Journal of Clinical Immunology

, Volume 33, Supplement 2, pp 95–98 | Cite as

Why I Use Subcutaneous Immunoglobulin (SCIG)

Article

Abstract

Immunoglobulin (IgG) replacement is a life-saving treatment for individuals with primary immunodeficiency disease (PIDD). Today, there are many options for IgG replacement, and the choice is an individual one based on many factors. My preference for most patients is the subcutaneous (SCIG) route. It offers many advantages not offered by the intravenous (IVIG) route. These include: 1) independence from hospital-based infusion settings; 2) an alternative for patients with poor venous access; 3) better tolerability in those patients who are not able to tolerate IVIG; 4) flexibility of dosing; 5) ease of administration; 6) a very low side-effect profile; 7) a comparatively more even, almost physiological, IgG level; 8) less cost to administer than IVIG; and 9) improved quality of life in patients treated with SCIG compared with those treated with IVIG. For most patients with PIDD who require IgG replacement, SCIG offers advantages not available with IVIG.

Keywords

IgG IgG replacement therapy subcutaneous bronchiectasis autoimmune disease 

Notes

Conflict of interest

The author serves on advisory boards and as a consultant to CSL Behring, Baxter, DNAX, and Virapharma. He is a principal investigator for CSL Behring, Baxter, and Virapharma.

References

  1. 1.
    Berger M. Subcutaneous immunoglobulin replacement in primary immunodeficiencies. Clin Immunol. 2004;112:1–7.PubMedCrossRefGoogle Scholar
  2. 2.
    Gardulf A, Hammarstrom L, Smith CIE. Home treatment of hypogammaglobulinaemia with subcutaneous gammaglobulin by rapid infusion. Lancet. 1991;338:162–6.PubMedCrossRefGoogle Scholar
  3. 3.
    Hizentra, Immune Globulin Subcutaneous (Human), 20 % Liquid. CSL Behring AG, Bern, Switzerland; March 1, 2010. Available at: http://www.hizentra.com/docs/hizentraPI.pdf. Accessed Nov. 16, 2012.
  4. 4.
    GAMMAGARD LIQUID [Immune Globulin Infusion (Human)] 10 % Solution, for intravenous and subcutaneous administration. Westlake Village, CA: Baxter Healthcare Corporation; 2012. Available at: http://www.baxter.com/products/biopharmaceuticals/downloads/gamliquid_PI.pdf. Accessed Nov. 16, 2012.
  5. 5.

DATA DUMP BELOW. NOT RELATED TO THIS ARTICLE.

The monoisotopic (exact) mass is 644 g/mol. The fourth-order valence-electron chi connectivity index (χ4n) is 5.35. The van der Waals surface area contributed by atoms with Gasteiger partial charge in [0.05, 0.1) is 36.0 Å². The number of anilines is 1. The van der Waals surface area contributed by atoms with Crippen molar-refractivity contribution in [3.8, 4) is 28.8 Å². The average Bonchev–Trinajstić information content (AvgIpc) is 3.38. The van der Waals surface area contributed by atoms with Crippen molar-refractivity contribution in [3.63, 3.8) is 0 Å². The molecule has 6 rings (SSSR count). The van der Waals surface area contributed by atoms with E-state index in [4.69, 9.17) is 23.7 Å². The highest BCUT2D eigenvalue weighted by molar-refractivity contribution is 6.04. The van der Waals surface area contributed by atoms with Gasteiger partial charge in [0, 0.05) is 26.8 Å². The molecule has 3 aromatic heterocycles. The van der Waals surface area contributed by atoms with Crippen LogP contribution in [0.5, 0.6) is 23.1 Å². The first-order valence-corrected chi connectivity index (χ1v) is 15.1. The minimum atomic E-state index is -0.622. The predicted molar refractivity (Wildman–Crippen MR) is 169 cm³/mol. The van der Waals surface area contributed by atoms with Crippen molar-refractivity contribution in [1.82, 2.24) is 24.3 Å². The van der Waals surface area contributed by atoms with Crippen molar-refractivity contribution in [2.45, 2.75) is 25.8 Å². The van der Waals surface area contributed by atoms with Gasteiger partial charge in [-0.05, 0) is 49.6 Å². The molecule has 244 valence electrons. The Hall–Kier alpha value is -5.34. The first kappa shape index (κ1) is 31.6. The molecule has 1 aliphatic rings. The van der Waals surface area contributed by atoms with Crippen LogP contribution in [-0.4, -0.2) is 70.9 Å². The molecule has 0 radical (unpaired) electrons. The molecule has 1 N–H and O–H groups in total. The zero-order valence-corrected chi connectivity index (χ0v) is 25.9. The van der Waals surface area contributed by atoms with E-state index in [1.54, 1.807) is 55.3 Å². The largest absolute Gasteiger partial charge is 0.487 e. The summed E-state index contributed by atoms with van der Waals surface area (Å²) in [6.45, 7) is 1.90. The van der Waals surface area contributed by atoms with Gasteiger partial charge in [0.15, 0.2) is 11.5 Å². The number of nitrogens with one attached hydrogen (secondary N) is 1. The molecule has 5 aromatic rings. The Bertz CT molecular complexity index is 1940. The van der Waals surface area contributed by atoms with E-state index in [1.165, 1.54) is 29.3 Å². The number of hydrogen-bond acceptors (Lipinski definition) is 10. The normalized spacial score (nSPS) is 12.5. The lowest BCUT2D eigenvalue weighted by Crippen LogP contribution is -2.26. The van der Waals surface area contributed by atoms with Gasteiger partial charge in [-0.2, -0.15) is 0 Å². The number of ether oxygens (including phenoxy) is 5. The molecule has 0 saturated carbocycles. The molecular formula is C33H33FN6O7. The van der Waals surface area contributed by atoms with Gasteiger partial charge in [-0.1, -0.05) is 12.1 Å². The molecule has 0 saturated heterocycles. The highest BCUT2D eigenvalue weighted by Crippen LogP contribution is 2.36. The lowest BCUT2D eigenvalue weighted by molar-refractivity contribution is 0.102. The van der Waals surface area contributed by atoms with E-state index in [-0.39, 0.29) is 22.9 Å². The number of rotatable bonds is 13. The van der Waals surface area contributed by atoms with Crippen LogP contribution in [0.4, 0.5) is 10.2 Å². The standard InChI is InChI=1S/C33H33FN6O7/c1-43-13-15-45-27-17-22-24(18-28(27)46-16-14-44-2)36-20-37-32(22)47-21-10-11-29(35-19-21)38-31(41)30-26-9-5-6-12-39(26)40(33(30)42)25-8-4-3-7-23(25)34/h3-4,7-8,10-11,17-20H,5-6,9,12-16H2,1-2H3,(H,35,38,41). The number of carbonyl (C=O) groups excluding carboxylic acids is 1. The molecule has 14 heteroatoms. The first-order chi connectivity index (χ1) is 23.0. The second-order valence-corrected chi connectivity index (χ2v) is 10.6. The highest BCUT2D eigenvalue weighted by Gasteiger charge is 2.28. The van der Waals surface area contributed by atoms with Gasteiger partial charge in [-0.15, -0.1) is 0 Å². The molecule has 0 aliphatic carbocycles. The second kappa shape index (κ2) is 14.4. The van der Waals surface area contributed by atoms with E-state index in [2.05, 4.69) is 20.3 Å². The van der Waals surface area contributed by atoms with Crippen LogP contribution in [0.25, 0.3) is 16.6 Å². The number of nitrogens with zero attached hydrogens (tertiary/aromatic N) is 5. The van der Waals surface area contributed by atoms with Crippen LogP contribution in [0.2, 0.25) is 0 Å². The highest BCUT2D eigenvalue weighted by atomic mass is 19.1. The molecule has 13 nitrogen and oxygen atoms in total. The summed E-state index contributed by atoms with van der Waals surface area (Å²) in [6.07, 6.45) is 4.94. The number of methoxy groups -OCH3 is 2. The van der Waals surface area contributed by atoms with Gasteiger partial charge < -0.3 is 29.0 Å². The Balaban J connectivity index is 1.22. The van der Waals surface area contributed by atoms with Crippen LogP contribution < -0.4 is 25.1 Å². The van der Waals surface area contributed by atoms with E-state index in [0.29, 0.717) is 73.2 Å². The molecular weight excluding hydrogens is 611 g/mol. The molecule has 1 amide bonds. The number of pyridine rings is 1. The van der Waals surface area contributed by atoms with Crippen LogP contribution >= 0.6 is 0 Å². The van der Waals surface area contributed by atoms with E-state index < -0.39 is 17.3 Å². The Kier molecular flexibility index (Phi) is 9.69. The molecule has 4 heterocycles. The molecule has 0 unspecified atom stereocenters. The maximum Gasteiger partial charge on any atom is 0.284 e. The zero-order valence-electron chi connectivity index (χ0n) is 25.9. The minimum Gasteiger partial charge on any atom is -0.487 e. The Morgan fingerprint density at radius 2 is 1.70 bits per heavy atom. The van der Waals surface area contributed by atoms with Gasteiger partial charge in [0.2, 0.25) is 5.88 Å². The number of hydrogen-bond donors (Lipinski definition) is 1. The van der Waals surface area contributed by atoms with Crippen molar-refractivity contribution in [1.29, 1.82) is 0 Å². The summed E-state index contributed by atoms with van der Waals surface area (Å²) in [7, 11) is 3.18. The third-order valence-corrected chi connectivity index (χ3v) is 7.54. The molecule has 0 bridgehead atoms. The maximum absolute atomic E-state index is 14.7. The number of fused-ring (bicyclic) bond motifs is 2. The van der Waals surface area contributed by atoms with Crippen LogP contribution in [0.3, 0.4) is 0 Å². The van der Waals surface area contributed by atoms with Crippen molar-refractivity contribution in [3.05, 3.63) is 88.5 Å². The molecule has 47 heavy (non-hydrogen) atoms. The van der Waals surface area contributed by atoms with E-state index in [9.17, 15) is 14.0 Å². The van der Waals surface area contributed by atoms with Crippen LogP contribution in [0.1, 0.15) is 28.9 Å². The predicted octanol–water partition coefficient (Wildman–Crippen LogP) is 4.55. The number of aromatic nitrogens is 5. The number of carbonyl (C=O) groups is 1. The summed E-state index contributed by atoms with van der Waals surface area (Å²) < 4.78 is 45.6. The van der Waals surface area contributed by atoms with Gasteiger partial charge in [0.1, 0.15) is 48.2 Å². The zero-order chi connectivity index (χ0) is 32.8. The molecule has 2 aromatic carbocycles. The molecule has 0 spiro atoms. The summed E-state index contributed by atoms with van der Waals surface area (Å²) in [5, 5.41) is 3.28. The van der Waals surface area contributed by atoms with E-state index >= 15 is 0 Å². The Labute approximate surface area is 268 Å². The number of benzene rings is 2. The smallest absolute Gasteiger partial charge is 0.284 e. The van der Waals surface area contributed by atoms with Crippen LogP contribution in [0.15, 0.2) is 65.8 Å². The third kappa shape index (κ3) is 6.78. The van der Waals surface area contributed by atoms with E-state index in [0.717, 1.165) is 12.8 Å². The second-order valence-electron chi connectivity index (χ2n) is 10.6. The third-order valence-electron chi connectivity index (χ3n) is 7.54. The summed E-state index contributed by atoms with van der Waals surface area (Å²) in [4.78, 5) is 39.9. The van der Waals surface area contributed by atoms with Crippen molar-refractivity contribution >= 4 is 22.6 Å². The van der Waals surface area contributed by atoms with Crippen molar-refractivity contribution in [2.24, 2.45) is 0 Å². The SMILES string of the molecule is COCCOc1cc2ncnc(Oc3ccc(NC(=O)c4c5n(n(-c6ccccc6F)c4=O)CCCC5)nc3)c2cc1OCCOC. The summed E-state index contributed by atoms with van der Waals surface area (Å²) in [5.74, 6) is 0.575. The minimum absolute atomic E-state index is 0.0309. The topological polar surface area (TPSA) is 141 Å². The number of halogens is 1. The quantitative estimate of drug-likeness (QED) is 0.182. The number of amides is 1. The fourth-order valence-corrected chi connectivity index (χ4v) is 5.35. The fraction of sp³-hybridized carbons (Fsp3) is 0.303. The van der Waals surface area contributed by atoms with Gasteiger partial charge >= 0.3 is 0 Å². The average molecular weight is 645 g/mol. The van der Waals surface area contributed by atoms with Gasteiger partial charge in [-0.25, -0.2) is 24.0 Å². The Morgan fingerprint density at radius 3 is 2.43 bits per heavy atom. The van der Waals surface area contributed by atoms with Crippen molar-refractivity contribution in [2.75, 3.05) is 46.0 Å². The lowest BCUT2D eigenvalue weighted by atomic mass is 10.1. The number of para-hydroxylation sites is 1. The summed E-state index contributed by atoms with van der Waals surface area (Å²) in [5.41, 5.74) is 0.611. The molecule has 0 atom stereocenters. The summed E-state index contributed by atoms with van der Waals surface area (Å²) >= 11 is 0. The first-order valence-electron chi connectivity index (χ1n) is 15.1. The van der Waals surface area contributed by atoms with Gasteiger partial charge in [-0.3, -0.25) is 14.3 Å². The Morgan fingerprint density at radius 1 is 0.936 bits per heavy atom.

Vivaglobin (Immune Globulin Subcutaneous [Human]). CSL Behring GmbH; 2006. Available at: http://www.cslbehring.com/docs/31/247/Vivaglobin%20April%2010%20PI,0.pdf. Accessed Nov. 16, 2012.
  6. 6.
    Gardulf A, Nicolay U, Math D, Asensio O, Bernatowska E, Böck A, et al. Children and adults with primary antibody deficiencies gain quality of life by subcutaneous IgG self-infusions at home. J Allergy Clin Immunol. 2004;114:936–42.PubMedCrossRefGoogle Scholar
  7. 7.
    Berger M, Rojavin M, Kiessling P, Zenker O. Pharmacokinetics of subcutaneous immunoglobulin and their use in dosing of replacement therapy in patients with primary immunodeficiencies. Clin Immunol. 2011;139:133–41.PubMedCrossRefGoogle Scholar
  8. 8.
    Skoda-Smith S, Torgerson TR, Ochs HD. Subcutaneous immunoglobulin replacement therapy in the treatment of patients with primary immunodeficiency disease. Ther Clin Risk Manag. 2010;6:1–10.PubMedGoogle Scholar
  9. 9.
    Chapel HM, Spickett GP, Ericson D, Engl W, Eibl MM, Bjorkander J. The comparison of the efficacy and safety of intravenous versus subcutaneous immunoglobulin replacement therapy. J Clin Immunol. 2000;20:94–100.PubMedCrossRefGoogle Scholar
  10. 10.
    Asia Pacific Immunoglobulins in Immunology Expert Group. Consensus Recommendations for the use of Immunoglobulin Replacement Therapy in Immune Deficiency. 2009. Available at: http://www.info4pi.org/Documents/Publications/APIIEG%20Consensus%20Recommendations%20Edition%202%20July%202009_20120201_170745.pdf. Accessed Nov. 16, 2012.
  11. 11.
    Fasth A, Nyström J. Quality of life and health-care resource utilization among children with primary immunodeficiency receiving home treatment with subcutaneous human immunoglobulin. J Clin Immunol. 2008;28:370–8.PubMedCrossRefGoogle Scholar
  12. 12.
    Moore ML, Quinn JM. Subcutaneous immunoglobulin replacement therapy for primary antibody deficiency: advancements into the 21st century. Ann Allergy Asthma Immunol. 2008;101:114–21.PubMedCrossRefGoogle Scholar

Copyright information

© Springer Science+Business Media New York 2012

Authors and Affiliations

  1. 1.Midwest Immunology ClinicPlymouthUSA

Personalised recommendations